For David Lean, it was his favorite film starring his favorite actress. In her autobiography, Me, Katherine Hepburn remarked, “they called me and said that David Lean was going to direct it. ‘Would I be…’ they didn’t need to finish that sentence.” Hepburn said she first lived on the island of Murano, where the famous Murano glass is made, not Venice proper with its maze of narrow streets and bridges. Together with her entourage, she quickly moved into an apartment near the Grand Canale, the major water route, opposite the famous Gritti hotel where David Lean camped. (She even had her own gondola.) One of the most sought after Venetian tourist items is of course Murano glass: “glass, glass and more glass,” according to the dialogue. Given that Venice footed the entire bill of $36,000 for the film, Summertime is seen as pure tourist promotion.
Summertime is about Jane Hudson (Hepburn), a middle-aged “fancy secretary” from Akron, Ohio who saves up for a three-week dream vacation in Venice. Arriving by train to Piazza Roma via the Orient Express, Paris-Venice, complete with a hand-wound 8-mm camera, she takes the vaporetto, the public water bus rather than a gondola or water taxi. An American couple on board happens to be staying at the same boarding house, Pensioni Fiorini on the Accademia water bus stop (the Peggy Guggenheim home is located here). Jane coyly indicates to the pensioni proprietress that she, like most girls under 50, is searching for something. On her first day out on the Piazza San Marco Jane meets a handsome middle aged man, Renato Di Rossi (Rossano Brazzi), an antique dealer, and enters into a romance which becomes all the more passionate because he is married although separated.
Lean had six shades of red goblets blown especially for the film. In one scene, Jane discovers Renato charged almost the same amount for 18th century glass as fresh imitations, a discovery that produces rage. It becomes quite clear that Jane is losing her rocker, displaying a passion that eclipses the bravura of Brazzi. She is hysterical, insisting people drink with her to quiet her loneliness, and has flash floods of intermittent tears. Hepburn actually had problems with Spencer Tracy and the film crew, despite the glass commercials, and she was considered an irritating obstacle to tourism.
Lean’s intention with the film was to capture a child at play: Jane’s awe of Venice and the excitement of new love. An Italian child becomes her escort, one that she at first rebukes — she is not that desperate, but she and Renato later play with wind up toys at a café. “You are like a hungry child that only wants beefsteak not ravioli. Please take the ravioli,” says Renato when she starts to question the affair. “I’m not that hungry,” says Jane. But Renato convinces her of the need for a Latin approach, “the ravioli approach” to love and sexuality. Her red goblets transform to a pair of sparkling red shoes, noticeably evocative of Dorothy’s ruby slippers, as fireworks fills the sky. The charm of Venice and typical Italian love songs give the film the aura of a melodrama, a woman’s weepie, but the storyline is too thin. The film also prods American and Italian stereotypes, such as the shock of promiscuous Italians to the more pristine Americans. (Keep in mind the film has a British director.) The travelogue veneer and the superficial story make Summertime a corny gem.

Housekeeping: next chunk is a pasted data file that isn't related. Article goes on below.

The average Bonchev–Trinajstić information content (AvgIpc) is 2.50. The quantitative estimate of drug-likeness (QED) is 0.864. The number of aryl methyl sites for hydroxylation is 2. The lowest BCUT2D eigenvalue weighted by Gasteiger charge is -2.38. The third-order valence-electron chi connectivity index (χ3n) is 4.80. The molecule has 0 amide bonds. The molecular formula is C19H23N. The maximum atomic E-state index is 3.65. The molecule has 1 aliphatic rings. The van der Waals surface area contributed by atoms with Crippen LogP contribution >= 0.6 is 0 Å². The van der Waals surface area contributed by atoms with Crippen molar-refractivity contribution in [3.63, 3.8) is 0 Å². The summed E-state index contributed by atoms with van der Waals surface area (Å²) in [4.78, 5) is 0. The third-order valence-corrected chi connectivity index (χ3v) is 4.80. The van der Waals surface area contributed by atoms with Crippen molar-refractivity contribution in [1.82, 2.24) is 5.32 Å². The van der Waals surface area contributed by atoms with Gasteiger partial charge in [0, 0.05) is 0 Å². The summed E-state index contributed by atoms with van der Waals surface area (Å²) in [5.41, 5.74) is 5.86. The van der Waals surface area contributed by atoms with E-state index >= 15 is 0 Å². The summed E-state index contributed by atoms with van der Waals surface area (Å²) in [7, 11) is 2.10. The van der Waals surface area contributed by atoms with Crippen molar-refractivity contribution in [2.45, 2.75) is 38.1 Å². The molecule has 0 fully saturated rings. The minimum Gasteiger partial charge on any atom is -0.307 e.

Hepburn claims Lean absorbed the city and had a photographic gift for conveying his impressions. Indeed, after every minute of dialogue a breathtaking view of the city is displayed, drawing inspiration from the play The Time of the Cuckoo by Arthur Laurents, which is made to fit his pictures.
In one memorable scene Hepburn falls into the Venetian canal, an action that would be repugnant today in the foul water, filled with industrial pollution from neighboring Maestre. Reportedly, the water temporarily blinded Katherine and today anyone who falls into the canal is advised to take antibiotics. Medieval Venice was built on pilings and dead bodies were dropped into the canal to rot. A foreshadowing of the duplicity of the canal occurs when Jane first sets eyes on a gondola floating by, a view tainted by the dumping of sewage from an apartment. It is the also the water that carries her first flower from Renato, a flower that never quite stays in her possession even as she pulls away from the city. “Please help me Renato,” she begs, “let me go.” She has grown up, and if she stays a second longer she will never go. Brazzi actually first interpreted his role as a gigolo, (“another girl will arrive tomorrow”), a portrayal Lean thought too grim.
In the UK, the film was called Summer Madness. It is a far more appropriate title.